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  • #91
    The move to center field and his signing with the Chicago Cubs should help boost his stature in the future. Center fielders aren't expected to put up as much offense as corner outfielders and the Cubs look to be strong World Series contenders for the next several seasons at least. If Heyward's narrative becomes that of a center fielder who is a big star on the team that finally breaks the Cubs championship-less streak, that's a feather in his cap when it comes time to reviewing his candidacy. It's entirely possible that Heyward's prime years will be akin to Richie Ashburn's. If he finally begins to hit like scouts used to think....
    "It is a simple matter to erect a Hall of Fame, but difficult to select the tenants." -- Ken Smith
    "I am led to suspect that some of the electorate is very dumb." -- Henry P. Edwards
    "You have a Hall of Fame to put people in, not keep people out." -- Brian Kenny
    "There's no such thing as a perfect ballot." -- Jay Jaffe

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    • #92
      I'm wondering how big Heyward is. He is listed as 6'5" and 245, about the same size as Ryan Howard and Frank Thomas. In videos he appears long and lanky like Dave Winfield though, more wide receiver size than linebacker size. I don't know many guys 6'5" and 245 (likely to keep getting bigger) who have played center field.

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      • #93
        Reading through this thread, I see everything from:
        Originally posted by Los Bravos View Post
        Incidentally, Peter Gammons called Heyward the most underrated player in the NL today on MLB Network.
        To:
        Originally posted by Francoeurstein View Post
        Heyward, IMO, is the most overrated player in terms of WAR.
        As usual, the truth is somewhere in between.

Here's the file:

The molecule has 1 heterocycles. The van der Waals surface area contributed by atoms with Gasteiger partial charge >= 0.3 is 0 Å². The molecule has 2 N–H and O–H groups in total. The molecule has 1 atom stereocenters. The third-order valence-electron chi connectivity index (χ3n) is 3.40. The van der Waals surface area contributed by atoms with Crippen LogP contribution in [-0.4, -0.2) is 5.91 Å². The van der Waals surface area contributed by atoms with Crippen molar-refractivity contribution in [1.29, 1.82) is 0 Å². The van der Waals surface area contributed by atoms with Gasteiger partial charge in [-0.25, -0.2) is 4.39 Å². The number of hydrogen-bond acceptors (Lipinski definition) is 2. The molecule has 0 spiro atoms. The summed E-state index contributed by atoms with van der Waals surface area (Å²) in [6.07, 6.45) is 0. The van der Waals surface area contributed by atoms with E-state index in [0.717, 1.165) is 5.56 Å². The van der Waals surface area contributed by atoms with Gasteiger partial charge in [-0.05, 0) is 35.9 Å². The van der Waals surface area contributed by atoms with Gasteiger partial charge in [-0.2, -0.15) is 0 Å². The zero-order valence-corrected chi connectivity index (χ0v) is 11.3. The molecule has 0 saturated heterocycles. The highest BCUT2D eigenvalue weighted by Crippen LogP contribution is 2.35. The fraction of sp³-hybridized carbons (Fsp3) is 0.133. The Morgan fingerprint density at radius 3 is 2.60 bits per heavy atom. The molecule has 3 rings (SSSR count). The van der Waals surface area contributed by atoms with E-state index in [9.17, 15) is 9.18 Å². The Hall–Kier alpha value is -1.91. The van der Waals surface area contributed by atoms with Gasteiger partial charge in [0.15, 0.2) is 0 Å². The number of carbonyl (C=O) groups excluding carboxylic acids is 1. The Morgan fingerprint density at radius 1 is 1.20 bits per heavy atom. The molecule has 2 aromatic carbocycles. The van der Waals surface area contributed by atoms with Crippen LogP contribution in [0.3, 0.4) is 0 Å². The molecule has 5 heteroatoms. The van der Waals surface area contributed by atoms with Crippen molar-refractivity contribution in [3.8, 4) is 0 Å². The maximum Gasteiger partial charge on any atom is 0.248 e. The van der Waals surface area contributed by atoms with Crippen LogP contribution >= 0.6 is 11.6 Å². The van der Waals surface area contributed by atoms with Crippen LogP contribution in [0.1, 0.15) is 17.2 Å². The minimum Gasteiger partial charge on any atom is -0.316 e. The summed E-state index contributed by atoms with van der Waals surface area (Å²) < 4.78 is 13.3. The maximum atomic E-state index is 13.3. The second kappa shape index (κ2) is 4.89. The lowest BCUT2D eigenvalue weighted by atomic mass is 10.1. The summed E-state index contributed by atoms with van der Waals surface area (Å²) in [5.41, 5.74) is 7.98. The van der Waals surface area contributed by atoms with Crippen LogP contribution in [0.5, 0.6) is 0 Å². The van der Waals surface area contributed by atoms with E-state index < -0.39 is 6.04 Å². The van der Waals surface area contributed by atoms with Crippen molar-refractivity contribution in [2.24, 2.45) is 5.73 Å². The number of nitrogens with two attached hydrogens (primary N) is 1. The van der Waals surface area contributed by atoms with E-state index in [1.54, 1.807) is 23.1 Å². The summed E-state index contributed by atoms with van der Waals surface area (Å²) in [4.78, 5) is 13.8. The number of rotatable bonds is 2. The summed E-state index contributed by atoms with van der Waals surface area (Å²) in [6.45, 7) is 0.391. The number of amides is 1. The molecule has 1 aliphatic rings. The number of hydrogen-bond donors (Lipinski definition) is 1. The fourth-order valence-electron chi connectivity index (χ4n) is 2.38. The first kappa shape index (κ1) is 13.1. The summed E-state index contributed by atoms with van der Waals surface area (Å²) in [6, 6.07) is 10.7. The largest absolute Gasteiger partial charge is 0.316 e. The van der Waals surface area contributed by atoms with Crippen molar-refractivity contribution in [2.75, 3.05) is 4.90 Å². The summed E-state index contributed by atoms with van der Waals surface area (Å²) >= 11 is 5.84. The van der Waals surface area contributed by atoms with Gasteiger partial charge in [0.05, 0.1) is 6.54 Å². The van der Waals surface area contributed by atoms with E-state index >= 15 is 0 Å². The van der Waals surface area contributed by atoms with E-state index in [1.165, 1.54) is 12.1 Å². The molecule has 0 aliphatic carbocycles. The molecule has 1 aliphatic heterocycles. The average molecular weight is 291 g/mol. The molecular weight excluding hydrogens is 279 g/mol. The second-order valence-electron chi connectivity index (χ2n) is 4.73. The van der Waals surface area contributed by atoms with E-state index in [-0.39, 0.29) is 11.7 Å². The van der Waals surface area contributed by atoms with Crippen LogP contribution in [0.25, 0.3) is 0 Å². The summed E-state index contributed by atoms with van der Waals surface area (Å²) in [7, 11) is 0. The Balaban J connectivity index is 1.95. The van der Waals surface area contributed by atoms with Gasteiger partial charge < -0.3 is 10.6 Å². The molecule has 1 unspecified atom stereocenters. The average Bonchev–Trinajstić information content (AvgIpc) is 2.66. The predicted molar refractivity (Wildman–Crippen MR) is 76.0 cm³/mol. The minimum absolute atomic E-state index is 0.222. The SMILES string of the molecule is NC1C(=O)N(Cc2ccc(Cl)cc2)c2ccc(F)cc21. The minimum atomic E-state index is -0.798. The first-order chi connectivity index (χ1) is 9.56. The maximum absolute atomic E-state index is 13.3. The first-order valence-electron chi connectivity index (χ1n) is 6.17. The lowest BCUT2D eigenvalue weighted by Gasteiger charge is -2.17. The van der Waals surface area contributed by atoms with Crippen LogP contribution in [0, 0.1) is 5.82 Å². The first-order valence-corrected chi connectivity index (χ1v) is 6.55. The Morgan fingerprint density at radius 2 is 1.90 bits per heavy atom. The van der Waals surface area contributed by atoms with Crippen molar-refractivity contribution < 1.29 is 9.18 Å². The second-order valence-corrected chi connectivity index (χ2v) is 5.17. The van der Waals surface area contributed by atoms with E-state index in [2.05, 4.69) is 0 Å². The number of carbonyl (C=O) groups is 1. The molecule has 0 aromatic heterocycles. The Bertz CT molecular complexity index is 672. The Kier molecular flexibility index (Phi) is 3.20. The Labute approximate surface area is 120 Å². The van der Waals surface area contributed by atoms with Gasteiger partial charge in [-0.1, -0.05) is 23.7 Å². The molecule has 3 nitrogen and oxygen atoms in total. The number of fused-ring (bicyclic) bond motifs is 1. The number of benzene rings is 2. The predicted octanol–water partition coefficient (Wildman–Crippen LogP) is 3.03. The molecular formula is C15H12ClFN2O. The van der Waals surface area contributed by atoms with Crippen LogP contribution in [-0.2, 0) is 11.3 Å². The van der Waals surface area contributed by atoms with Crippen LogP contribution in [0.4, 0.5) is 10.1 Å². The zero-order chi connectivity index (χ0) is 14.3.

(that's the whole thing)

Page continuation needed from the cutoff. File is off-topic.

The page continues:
They call me Mr. Baseball. Not because of my love for the game; because of all the stitches in my head.

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        • #94
          Originally posted by willshad View Post
          I'm wondering how big Heyward is. He is listed as 6'5" and 245, about the same size as Ryan Howard and Frank Thomas. In videos he appears long and lanky like Dave Winfield though, more wide receiver size than linebacker size. I don't know many guys 6'5" and 245 (likely to keep getting bigger) who have played center field.
          Wow, that is real big. Way bigger than Jim Edmonds was listed at, and Jimmy was a big man in center field.
          "It ain't braggin' if you can do it." Dizzy Dean

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          • #95
            I think that the weights of frank thomas and ryan Howard are not correct.

            at later stages both were probably easily 270. maybe that was their weight when they were rookies.
            I now have my own non commercial blog about training for batspeed and power using my training experience in baseball and track and field.

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            • #96
              Originally posted by dominik View Post
              I think that the weights of frank thomas and ryan Howard are not correct.

              at later stages both were probably easily 270. maybe that was their weight when they were rookies.
              Is that correct with Heyward? I don't spend any time around guys who are 6'5" so I can't get a picture in my mind what they would look like at 245.
              "It ain't braggin' if you can do it." Dizzy Dean

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              • #97
                Originally posted by Herr28 View Post
                Is that correct with Heyward? I don't spend any time around guys who are 6'5" so I can't get a picture in my mind what they would look like at 245.
                He's a very solid, mobile 240. I mean shoot, Trout isn't too far behind him.
                Rest in Peace Jose Fernandez (1992-2016)

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                • #98
                  Originally posted by Brad Harris View Post
                  The move to center field and his signing with the Chicago Cubs should help boost his stature in the future. Center fielders aren't expected to put up as much offense as corner outfielders and the Cubs look to be strong World Series contenders for the next several seasons at least. If Heyward's narrative becomes that of a center fielder who is a big star on the team that finally breaks the Cubs championship-less streak, that's a feather in his cap when it comes time to reviewing his candidacy. It's entirely possible that Heyward's prime years will be akin to Richie Ashburn's. If he finally begins to hit like scouts used to think....